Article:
What you should know about the new COVID-19 variants in Nigeria
By Abdullahi Tsanni (Lead Writer)
When 2020 drew to a close, public health experts warned about a highly transmissible variant of SARS-CoV-2 — the virus that causes COVID-19 — first detected in the United Kingdom (UK) in September and since documented in over 80 countries worldwide.
“It would be naïve of us to think that we will not get the new variants of SARS-CoV-2 in Nigeria,” Professor Christian Happi, a Harvard-trained geneticist and Director of the African Centre of Excellence for Genomics of Infectious Diseases (ACEGID) at Redeemer’s University in Ede, said. “Viruses, including SARS-CoV-2 mutate naturally overtime; so we expect it.”
The appearance of SARS-CoV-2 variants in Nigeria was only a question of when, not if. Last December, Happi’s team in Ede, Osun state, identified a new variant of SARS-CoV-2 in Nigeria. The report revealed that the new variant — later named B.1.525 — differed from the highly contagious UK coronavirus variant properly called B.1.1.7. But this February, they confirmed the B.1.1.7 variant in five states in Nigeria. “This lineage — first discovered in the UK — can infect people more readily, cause more severe illness and can lead to death,” the ACEGID lab warned via its Twitter account.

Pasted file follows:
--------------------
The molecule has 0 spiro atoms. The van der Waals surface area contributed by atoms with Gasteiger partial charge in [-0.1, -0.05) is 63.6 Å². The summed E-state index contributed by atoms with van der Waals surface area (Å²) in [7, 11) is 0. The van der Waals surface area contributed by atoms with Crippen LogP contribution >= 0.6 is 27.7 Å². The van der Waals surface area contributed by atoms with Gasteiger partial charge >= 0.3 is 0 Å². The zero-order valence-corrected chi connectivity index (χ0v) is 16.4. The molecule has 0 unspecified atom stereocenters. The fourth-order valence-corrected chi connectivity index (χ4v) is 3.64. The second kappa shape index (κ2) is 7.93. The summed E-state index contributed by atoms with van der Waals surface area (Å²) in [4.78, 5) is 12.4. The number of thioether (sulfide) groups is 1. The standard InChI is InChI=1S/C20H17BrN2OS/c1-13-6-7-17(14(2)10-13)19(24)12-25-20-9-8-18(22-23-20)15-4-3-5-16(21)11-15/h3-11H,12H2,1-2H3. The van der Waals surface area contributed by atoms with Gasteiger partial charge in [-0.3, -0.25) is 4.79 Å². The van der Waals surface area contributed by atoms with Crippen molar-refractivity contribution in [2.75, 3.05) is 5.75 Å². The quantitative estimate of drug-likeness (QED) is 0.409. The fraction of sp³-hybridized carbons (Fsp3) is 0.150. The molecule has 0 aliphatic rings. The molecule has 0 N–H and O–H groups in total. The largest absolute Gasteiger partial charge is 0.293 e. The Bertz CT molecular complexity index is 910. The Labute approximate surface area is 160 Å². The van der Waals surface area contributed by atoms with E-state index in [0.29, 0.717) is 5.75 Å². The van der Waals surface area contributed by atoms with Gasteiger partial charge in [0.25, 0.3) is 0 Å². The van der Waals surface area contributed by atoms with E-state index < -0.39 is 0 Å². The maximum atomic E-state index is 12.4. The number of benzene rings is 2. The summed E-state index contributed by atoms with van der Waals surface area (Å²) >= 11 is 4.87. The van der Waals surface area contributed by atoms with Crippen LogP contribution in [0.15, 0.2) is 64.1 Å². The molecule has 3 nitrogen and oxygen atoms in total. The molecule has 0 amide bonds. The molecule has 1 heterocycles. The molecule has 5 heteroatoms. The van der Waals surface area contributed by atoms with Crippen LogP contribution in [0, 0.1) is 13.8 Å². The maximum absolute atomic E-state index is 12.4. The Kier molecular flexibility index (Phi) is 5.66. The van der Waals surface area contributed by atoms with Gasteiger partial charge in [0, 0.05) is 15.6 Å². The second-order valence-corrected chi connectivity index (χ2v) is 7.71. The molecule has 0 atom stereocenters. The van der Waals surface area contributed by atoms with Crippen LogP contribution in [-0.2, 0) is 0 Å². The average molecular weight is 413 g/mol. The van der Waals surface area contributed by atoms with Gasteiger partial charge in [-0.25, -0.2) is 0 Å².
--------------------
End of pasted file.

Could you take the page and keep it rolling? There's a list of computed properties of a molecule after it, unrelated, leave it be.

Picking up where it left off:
Our battle against COVID-19 seems never ending. The is uncertainty about the ongoing evolution of the pandemic as it continues to spread, it has become clear that like with all viruses, they mutate and adapt to survive. More transmissible coronavirus variants have emerged in countries including the UK, South Africa, and Brazil. Why the change? What do we know about the new variants? What do we do to best adapt?
All living organisms are made up of cells. All cells have genomes — genetic make-up — made of Deoxyribonucleic Acid (DNA), long strings of building blocks that carry information. Viruses, on the other hand, may have DNA or Ribonucleic Acid (RNA). Triplets of DNA or RNA bases convert the information into amino acids that link into proteins, and proteins underlie the functions or traits i.e. characteristics of a virus such as disease transmission.
The sequences of nucleic acids can change, when the molecules copy themselves, like continually making a typo in a document. These changes are known as mutations. Not all changes to DNA or RNA affect the encoded protein, but if they do, they can alter the corresponding trait. For a virus, that might be more efficient in transmitting to a new host, there is an increased risk of susceptible populations catching the virus, and leading to more cases of severe disease or death.